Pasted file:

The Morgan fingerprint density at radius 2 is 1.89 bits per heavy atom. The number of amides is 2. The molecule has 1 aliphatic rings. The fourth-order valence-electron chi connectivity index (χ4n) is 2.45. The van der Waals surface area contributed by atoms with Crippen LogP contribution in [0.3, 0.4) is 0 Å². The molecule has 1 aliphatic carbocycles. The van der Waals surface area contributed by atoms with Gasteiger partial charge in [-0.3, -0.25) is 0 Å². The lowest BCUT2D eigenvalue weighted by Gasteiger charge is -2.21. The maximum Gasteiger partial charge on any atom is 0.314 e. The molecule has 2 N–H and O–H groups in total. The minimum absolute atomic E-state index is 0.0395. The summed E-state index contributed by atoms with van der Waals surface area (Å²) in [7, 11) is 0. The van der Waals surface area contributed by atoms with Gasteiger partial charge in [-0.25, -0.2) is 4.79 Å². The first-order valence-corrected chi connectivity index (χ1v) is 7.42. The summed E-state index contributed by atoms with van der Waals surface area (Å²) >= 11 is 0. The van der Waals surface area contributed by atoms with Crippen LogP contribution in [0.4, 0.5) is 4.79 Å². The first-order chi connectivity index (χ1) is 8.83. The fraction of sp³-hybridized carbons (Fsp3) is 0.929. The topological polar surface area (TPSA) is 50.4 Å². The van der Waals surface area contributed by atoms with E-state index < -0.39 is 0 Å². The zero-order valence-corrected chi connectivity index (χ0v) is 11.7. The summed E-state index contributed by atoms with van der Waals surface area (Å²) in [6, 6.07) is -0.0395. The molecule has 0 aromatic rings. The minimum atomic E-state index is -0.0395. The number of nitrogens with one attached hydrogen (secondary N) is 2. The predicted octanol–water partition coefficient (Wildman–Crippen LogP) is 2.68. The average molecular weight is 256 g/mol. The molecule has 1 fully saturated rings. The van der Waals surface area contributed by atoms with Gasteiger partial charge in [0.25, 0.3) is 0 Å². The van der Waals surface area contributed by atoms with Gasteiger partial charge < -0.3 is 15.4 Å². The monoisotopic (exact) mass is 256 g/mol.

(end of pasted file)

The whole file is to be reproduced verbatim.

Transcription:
The Morgan fingerprint density at radius 2 is 1.89 bits per heavy atom. The number of amides is 2. The molecule has 1 aliphatic rings. The fourth-order valence-electron chi connectivity index (χ4n) is 2.45. The van der Waals surface area contributed by atoms with Crippen LogP contribution in [0.3, 0.4) is 0 Å². The molecule has 1 aliphatic carbocycles. The van der Waals surface area contributed by atoms with Gasteiger partial charge in [-0.3, -0.25) is 0 Å². The lowest BCUT2D eigenvalue weighted by Gasteiger charge is -2.21. The maximum Gasteiger partial charge on any atom is 0.314 e. The molecule has 2 N–H and O–H groups in total. The minimum absolute atomic E-state index is 0.0395. The summed E-state index contributed by atoms with van der Waals surface area (Å²) in [7, 11) is 0. The van der Waals surface area contributed by atoms with Gasteiger partial charge in [-0.25, -0.2) is 4.79 Å². The first-order valence-corrected chi connectivity index (χ1v) is 7.42. The summed E-state index contributed by atoms with van der Waals surface area (Å²) >= 11 is 0. The van der Waals surface area contributed by atoms with Crippen LogP contribution in [0.4, 0.5) is 4.79 Å². The first-order chi connectivity index (χ1) is 8.83. The fraction of sp³-hybridized carbons (Fsp3) is 0.929. The topological polar surface area (TPSA) is 50.4 Å². The van der Waals surface area contributed by atoms with E-state index < -0.39 is 0 Å². The zero-order valence-corrected chi connectivity index (χ0v) is 11.7. The summed E-state index contributed by atoms with van der Waals surface area (Å²) in [6, 6.07) is -0.0395. The molecule has 0 aromatic rings. The minimum atomic E-state index is -0.0395. The number of nitrogens with one attached hydrogen (secondary N) is 2. The predicted octanol–water partition coefficient (Wildman–Crippen LogP) is 2.68. The average molecular weight is 256 g/mol. The molecule has 1 fully saturated rings. The van der Waals surface area contributed by atoms with Gasteiger partial charge in [0.25, 0.3) is 0 Å². The van der Waals surface area contributed by atoms with Gasteiger partial charge < -0.3 is 15.4 Å². The monoisotopic (exact) mass is 256 g/mol.